International Solidarity for Africa expressed concern about Sri Lanka’s continued failure to cooperate with the United Nations human rights mechanisms and the Government agenda which violated the Tamils’ right to self-determination. The grave situation of human rights in Tamil Nadu was also evidenced by the illegal treatment of its human rights defenders, said the Association, urging the Council’s immediate action.
Franciscans International welcomed the reports on enforced disappearances and on mercenaries, noting that those two mandates were very relevant to evidencing the deteriorating situation of human rights in the Philippines, where more than 27,000 persons, mainly the poor, had been killed by the police or by the death squads mandated by the Philippines’ authorities. The Council should establish an international commission of inquiry into the extra-judicial killings committed in the context of the war on drugs.
Iraqi Development Organization warned about crimes occurring against the Yemeni people. The crimes detailed in the report were just the tip of the iceberg. The blockade, combined with airstrikes, caused humanitarian catastrophes and mass suffering among civilians, particularly children. Over 200,000 continued to suffer the consequences of the blockade and a child died every 10 minutes.
International Service for Human Rights said that human rights defenders continued to suffer reprisals and human rights abuses. Seventeen Council members had failed to respond to communications, so it was vital that the Council requested a speedy update on the situation concerning human rights defenders. This situation was undermining the credibility of the Council.
Alsalam Foundation raised concern about Bahrain’s imprisonment, harassment and denial of medical care to the arbitrarily detained political prisoner Hassan Mushaima, who was serving a life sentence in Bahrain’s notorious Jau Prison after he was tortured for his leading role in the 2011 pro-democracy movement. The United Kingdom and the United States were urged to call on the Bahraini authorities to provide unrestricted medical treatment.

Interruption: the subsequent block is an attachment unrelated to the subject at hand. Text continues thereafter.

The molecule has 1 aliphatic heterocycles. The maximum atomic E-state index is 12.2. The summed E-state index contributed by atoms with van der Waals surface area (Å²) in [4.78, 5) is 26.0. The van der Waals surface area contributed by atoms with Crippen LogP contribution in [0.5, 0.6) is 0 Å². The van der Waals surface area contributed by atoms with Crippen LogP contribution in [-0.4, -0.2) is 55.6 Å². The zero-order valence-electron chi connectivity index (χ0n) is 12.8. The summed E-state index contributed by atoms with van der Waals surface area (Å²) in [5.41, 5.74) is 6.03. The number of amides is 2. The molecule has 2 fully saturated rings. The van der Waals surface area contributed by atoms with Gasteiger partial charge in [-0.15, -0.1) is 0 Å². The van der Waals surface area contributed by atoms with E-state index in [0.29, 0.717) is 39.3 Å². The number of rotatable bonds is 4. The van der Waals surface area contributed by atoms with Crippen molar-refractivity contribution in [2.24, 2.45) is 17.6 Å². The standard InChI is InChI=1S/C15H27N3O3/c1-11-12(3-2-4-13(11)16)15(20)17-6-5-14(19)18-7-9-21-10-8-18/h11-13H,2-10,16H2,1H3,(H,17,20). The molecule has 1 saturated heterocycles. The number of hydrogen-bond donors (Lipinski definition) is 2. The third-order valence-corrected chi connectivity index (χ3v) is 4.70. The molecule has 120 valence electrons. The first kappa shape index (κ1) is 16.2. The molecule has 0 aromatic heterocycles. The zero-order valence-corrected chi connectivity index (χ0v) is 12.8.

Americans for Democracy and Human Rights in Bahrain Inc read a portion of a letter received from a Bahraini woman arbitrarily detained in the Isa Town Women’s Prison. Her letter detailed her arrest and detention, where she was subjected to torture and blindfolded so she could not identify her abusers. She was imprisoned for three years after an unfair trial, where she was not allowed to prove that she had been tortured to give a confession. The organization condemned Bahrain’s ongoing abuses.
International Commission of Jurists said that impunity in Manipur, India had to be combatted. New prospects and justice in this region would make a contribution to the transition out of the longstanding conflict. They also asked for the Government to stop the overbroad use of force. In addition, two United Nations Special Rapporteurs had said that justice had to be done in Manipur. Investigative inquiries needed to be sought to identify the perpetrators of human rights violations.
African Commission of Health and Human Rights Promoters said it was well documented that the Indian occupation in Jammu and Kashmir had resulted in massive human rights violations. In 2013, the Special Rapporteur on violence against women had said that women in those regions were in a constant state of fear because of the siege. They pleaded that the Council take the steps necessary to solving the root cause of the problem, unresolved self-determination.
Maarij Foundation for Peace and Development said that the right to development was an inalienable right of all peoples, thus all humans had an individual and collective responsibility to ensure the realization of this right. This called for international cooperation and collaboration in accordance with the United Nations Charter, and States must fulfil their duty to implement a new international order to fulfil human rights.